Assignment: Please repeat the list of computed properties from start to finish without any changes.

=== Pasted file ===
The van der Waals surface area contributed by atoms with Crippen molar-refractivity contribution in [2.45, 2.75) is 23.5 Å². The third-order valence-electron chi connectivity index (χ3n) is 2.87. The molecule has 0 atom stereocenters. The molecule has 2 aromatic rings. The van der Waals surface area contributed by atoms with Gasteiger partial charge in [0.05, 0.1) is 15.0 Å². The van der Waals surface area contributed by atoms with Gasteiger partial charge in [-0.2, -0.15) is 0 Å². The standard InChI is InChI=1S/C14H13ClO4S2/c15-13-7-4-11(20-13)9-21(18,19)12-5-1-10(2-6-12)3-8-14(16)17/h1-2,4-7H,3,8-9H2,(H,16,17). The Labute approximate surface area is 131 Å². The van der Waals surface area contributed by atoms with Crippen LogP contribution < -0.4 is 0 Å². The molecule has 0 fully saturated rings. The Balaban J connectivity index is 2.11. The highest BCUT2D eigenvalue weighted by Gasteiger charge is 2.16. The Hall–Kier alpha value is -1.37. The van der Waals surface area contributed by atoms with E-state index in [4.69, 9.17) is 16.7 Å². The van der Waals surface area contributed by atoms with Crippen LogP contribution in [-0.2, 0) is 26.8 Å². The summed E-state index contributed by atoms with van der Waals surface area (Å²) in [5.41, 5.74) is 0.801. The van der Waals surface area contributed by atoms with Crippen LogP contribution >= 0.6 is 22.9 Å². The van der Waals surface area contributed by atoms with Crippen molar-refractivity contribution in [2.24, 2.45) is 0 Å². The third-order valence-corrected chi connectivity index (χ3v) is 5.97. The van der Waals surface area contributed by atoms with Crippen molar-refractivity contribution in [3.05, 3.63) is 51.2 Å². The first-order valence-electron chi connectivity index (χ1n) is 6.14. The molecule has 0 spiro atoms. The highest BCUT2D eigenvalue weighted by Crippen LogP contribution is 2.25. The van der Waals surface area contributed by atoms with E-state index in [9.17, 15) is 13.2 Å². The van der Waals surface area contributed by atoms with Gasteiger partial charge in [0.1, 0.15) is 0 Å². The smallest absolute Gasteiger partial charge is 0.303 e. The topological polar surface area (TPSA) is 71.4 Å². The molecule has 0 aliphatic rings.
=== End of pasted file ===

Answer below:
The van der Waals surface area contributed by atoms with Crippen molar-refractivity contribution in [2.45, 2.75) is 23.5 Å². The third-order valence-electron chi connectivity index (χ3n) is 2.87. The molecule has 0 atom stereocenters. The molecule has 2 aromatic rings. The van der Waals surface area contributed by atoms with Gasteiger partial charge in [0.05, 0.1) is 15.0 Å². The van der Waals surface area contributed by atoms with Gasteiger partial charge in [-0.2, -0.15) is 0 Å². The standard InChI is InChI=1S/C14H13ClO4S2/c15-13-7-4-11(20-13)9-21(18,19)12-5-1-10(2-6-12)3-8-14(16)17/h1-2,4-7H,3,8-9H2,(H,16,17). The Labute approximate surface area is 131 Å². The van der Waals surface area contributed by atoms with Crippen LogP contribution < -0.4 is 0 Å². The molecule has 0 fully saturated rings. The Balaban J connectivity index is 2.11. The highest BCUT2D eigenvalue weighted by Gasteiger charge is 2.16. The Hall–Kier alpha value is -1.37. The van der Waals surface area contributed by atoms with E-state index in [4.69, 9.17) is 16.7 Å². The van der Waals surface area contributed by atoms with Crippen LogP contribution in [-0.2, 0) is 26.8 Å². The summed E-state index contributed by atoms with van der Waals surface area (Å²) in [5.41, 5.74) is 0.801. The van der Waals surface area contributed by atoms with Crippen LogP contribution >= 0.6 is 22.9 Å². The van der Waals surface area contributed by atoms with Crippen molar-refractivity contribution in [2.24, 2.45) is 0 Å². The third-order valence-corrected chi connectivity index (χ3v) is 5.97. The van der Waals surface area contributed by atoms with Crippen molar-refractivity contribution in [3.05, 3.63) is 51.2 Å². The first-order valence-electron chi connectivity index (χ1n) is 6.14. The molecule has 0 spiro atoms. The highest BCUT2D eigenvalue weighted by Crippen LogP contribution is 2.25. The van der Waals surface area contributed by atoms with E-state index in [9.17, 15) is 13.2 Å². The van der Waals surface area contributed by atoms with Gasteiger partial charge in [0.1, 0.15) is 0 Å². The smallest absolute Gasteiger partial charge is 0.303 e. The topological polar surface area (TPSA) is 71.4 Å². The molecule has 0 aliphatic rings.